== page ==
Now that my stealth-knitting is out in the open, I hope I can keep the momentum going and finish up the second half quickly before I lose interest and find this latest project sitting on that end table keeping the red cashmere sweater company. I know the sweater wouldn't mind though. Misery loves company, as they say.

Everyone have a great day!

Tuesday, April 08, 2008

The Envelope Please

The winners for my blog contest posted last week were drawn this morning from almost 150 entries.

And the winners are (insert drumroll here) . . . Linda Jo, Debbie O, and DJ. Each winner was notified by e-mail this morning as well, so be sure to check your e-mail for my message about shipping your prizes.

Thank you so much to everyone for participating! I now have a ton of useful information about people's favorites color choices that I need to sort through and analyze.

Everyone have a wonderful day and congratulations to the winners!

Monday, April 07, 2008

Happy Feet

Today's customer project features are sure to make any feet happy! I have four - count 'em four! - pair of fabulous socks to share with you.

First up are these knee socks knit by Sarah using FF Superwash Merino Wool Sock Yarn in the (currently discontinued) Midnight Passion colorway:

Sarah used Cat Bordhi's Master Coriolis Pattern from New Pathways for Sock Knitters. Here's another shot of Sarah's socks happily playing in the grass:

You can see more of Sarah's lovely work on Ravelry. She is Eselque.

The remaining three pair of socks today were all knit by Cheryl in FF Superwash Merino Wool Sock Yarn, in three patterns all by Charlene Schurch from her book "Sensational Knitted Socks."

These are the BlueBell Rib socks in the Blue Violet colorway:

Next up are Cheryl's Waterfall Rib Socks in the Imagine colorway:

And last but not least are the Slipped Stitch Rib socks in the Prosperity colorway:

Stop on by Cheryl's blog to see more of her lovely work. You can also check her out on Ravelry where she is wildflower38.

WOW! All four pair are fabulous. A big Thank You to Sarah and Cheryl for sharing their lovely work!

Before I sign off for today, just a quick note: If you have not yet submitted your contest entries, today is the last day. Scroll down to the prior two posts for details. Winners will be announced and notified tomorrow.

Great day to all!

Friday, April 04, 2008


As promised, I have photos to show you today of the three skeins of Merino/Tencel Sock Yarn that are the prizes for the blog contest I announced early this week. (If you haven't submitted an entry yet, scroll down to the last post for details.)

The photo above was taken away from the sunlight, with a flash. Here's a natural light photo, as the skeins relax in a warm afternoon sunbath in front of the window:

They are all three trying to remain patient as they wait to go to their new homes next week and find out what they are destined to become. I hear them whispering to one another, "I'm sure we'll all be socks!" .... "No way, I know I'm meant to be a scarf" ... "You guys are so boring! I can't even imagine what I'll be, but I know I'm no scarf or socks!"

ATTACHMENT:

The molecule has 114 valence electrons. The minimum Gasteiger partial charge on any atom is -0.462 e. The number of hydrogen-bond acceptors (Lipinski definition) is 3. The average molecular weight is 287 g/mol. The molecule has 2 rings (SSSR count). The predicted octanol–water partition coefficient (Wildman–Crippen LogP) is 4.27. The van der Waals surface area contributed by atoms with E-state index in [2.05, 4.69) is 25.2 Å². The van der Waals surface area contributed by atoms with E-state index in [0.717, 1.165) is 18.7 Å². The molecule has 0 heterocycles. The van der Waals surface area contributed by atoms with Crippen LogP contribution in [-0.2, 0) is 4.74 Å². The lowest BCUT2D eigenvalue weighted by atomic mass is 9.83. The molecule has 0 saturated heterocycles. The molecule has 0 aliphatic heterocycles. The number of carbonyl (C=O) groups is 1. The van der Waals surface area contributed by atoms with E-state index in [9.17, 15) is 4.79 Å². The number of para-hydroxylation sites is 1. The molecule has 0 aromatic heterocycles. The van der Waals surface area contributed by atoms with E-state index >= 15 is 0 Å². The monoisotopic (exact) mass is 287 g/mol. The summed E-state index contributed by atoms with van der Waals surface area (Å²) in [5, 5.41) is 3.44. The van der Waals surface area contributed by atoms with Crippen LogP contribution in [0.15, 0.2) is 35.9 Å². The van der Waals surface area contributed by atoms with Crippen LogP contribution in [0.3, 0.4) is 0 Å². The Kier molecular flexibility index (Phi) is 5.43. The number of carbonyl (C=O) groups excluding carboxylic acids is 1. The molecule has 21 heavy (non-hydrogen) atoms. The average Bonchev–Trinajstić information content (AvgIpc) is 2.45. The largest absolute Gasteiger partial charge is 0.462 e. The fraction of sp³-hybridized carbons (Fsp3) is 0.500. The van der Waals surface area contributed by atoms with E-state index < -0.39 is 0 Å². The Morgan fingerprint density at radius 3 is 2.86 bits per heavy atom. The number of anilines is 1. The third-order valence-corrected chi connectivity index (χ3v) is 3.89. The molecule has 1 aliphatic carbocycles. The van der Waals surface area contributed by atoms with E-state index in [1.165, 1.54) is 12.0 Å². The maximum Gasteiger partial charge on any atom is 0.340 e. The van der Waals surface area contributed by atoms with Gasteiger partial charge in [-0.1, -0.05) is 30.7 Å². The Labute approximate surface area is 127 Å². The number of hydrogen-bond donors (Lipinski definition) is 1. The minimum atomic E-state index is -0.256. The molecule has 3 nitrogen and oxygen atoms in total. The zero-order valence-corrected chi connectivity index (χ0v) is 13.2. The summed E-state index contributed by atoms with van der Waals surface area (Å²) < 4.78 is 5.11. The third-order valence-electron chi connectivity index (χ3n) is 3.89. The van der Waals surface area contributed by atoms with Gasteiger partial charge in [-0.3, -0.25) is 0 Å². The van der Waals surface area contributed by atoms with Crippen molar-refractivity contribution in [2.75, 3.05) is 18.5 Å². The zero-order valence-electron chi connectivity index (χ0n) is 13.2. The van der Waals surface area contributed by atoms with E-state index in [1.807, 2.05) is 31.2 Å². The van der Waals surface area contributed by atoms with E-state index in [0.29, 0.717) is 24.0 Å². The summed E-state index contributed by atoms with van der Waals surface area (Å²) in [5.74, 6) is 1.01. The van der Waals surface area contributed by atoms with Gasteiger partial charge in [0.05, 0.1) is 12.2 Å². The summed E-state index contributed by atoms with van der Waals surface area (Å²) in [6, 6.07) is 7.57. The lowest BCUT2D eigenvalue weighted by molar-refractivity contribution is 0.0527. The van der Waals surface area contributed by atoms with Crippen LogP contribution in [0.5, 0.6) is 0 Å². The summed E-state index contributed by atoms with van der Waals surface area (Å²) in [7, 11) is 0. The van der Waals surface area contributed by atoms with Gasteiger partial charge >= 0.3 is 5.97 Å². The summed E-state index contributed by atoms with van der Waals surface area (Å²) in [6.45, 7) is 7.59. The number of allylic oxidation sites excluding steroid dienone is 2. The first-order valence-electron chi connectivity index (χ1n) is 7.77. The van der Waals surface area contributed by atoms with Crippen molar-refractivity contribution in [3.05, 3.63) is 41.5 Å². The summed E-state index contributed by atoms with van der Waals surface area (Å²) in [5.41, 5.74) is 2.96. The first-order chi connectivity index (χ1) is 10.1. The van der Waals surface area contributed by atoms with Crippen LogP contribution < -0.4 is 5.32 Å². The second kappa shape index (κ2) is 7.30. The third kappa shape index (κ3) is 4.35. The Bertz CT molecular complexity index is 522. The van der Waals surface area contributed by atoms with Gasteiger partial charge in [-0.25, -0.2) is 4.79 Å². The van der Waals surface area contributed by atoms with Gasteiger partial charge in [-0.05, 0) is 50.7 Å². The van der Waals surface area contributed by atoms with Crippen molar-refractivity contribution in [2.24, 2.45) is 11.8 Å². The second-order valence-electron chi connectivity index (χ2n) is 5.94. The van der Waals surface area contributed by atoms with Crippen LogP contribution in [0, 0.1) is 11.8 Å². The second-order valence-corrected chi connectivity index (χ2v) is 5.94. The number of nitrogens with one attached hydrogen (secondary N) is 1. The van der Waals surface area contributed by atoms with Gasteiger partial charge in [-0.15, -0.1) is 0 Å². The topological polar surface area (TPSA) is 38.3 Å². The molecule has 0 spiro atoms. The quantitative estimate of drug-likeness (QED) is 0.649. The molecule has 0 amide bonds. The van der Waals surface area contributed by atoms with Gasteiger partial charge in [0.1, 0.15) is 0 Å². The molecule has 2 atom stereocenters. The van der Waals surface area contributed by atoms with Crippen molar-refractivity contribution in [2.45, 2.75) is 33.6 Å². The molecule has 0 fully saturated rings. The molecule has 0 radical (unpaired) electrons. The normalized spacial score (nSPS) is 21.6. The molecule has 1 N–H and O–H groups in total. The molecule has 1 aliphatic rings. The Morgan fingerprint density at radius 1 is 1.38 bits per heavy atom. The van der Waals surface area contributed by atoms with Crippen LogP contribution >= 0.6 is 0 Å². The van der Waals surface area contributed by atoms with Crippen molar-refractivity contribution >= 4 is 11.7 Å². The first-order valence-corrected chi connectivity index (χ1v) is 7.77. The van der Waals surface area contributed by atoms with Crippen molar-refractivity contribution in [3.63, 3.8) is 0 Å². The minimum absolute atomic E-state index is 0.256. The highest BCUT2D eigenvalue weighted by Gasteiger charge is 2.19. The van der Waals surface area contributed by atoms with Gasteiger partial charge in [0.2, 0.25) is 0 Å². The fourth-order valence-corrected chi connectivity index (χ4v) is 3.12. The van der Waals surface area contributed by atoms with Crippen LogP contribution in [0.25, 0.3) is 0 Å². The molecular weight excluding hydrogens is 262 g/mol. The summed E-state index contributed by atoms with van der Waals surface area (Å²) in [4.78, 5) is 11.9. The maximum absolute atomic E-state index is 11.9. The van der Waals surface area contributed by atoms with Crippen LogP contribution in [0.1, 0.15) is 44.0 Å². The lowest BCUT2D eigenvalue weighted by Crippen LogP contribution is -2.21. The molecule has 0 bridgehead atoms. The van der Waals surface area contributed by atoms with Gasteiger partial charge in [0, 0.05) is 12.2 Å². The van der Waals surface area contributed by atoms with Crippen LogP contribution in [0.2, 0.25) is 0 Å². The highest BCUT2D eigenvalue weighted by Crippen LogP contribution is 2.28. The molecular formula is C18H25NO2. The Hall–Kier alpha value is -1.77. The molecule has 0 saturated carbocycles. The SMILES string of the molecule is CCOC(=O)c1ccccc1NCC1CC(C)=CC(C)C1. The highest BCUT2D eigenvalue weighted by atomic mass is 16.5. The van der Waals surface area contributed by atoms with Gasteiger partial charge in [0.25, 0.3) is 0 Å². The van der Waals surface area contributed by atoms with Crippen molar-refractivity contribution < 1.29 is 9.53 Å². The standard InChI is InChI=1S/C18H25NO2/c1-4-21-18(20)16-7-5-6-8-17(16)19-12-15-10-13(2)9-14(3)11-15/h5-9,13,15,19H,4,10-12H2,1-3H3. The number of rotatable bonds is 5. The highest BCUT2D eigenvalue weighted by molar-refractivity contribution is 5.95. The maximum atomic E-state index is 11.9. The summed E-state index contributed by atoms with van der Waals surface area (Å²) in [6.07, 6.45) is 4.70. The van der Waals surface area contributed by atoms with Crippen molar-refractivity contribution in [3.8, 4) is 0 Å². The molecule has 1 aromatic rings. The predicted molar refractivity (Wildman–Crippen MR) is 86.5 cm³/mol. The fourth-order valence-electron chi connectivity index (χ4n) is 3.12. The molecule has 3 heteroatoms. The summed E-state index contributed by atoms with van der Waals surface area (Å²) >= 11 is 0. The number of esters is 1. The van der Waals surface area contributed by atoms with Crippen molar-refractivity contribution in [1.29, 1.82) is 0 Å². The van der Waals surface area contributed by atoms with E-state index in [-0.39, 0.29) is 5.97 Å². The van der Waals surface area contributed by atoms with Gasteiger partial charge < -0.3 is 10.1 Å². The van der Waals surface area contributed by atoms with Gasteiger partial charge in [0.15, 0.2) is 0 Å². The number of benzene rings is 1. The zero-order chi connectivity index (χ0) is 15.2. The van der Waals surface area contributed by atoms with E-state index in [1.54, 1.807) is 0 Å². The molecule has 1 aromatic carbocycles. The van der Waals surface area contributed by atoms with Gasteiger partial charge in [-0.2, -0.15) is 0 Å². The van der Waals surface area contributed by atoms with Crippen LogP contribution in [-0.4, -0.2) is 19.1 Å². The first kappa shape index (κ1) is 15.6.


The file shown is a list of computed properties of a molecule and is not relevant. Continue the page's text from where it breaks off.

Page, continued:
Be patient, my little yarns. Time will tell.

Wednesday, April 02, 2008

Wrath, Patience and Contest Time!

It's that time again ... time for a sin and a virtue! I am pleased to introduce the next set of the Seven Deadly Sins and Seven Holy Virtues sock yarns. “Wrath” and “Patience” are now available in my shop.

I also mentioned last week that it feels like it's about time to have another contest. Well, that time has arrived! Here are the details:

Prizes: Three winners will each receive one skein of the yet-to-be-released FF Merino/Tencel Sock yarn. I'm still six to eight weeks away from introducing this new product to my shop, but three lucky winners will get a sneak preview! (Sneak preview photos of the three skeins that will go to the winners will be posted later this week.)

How to enter: To enter the contest, visit my shop and select a colorway or two that are your favorites. Enter a comment here (or send me an e-mail) naming which of the colorways are your all-time favorites. This information will be very helpful to me when it comes time to plan the new colorways for the new Merino/Tencel Sock Yarn.

Don't forget your e-mail address: When leaving a comment here, be sure to fill in the space for your e-mail address in the comments fields so that I know how to contact you if you are a winner. An e-mail address listed in that field will be visible only to me. (Side note: For those who entered their e-mail addresses in the text of the comments, I've deleted the comments from public view, but rest assured that your entries are in the pool!)

Note: Your e-mail address will never be used for any other purpose than this contest. It will not be shared, sold or added to any mailing list. (Of course, if you want your e-mail added to my mailing list, include a note to let me know and I will be happy to add you to the list.)

Deadline: Submissions will be accepted until midnight PST on Monday April 7th.

Winners: Three winners will be selected by the highly scientific name-in-a-hat method and will be announced on Tuesday April 8th.

Thank you all and have a wonderful day!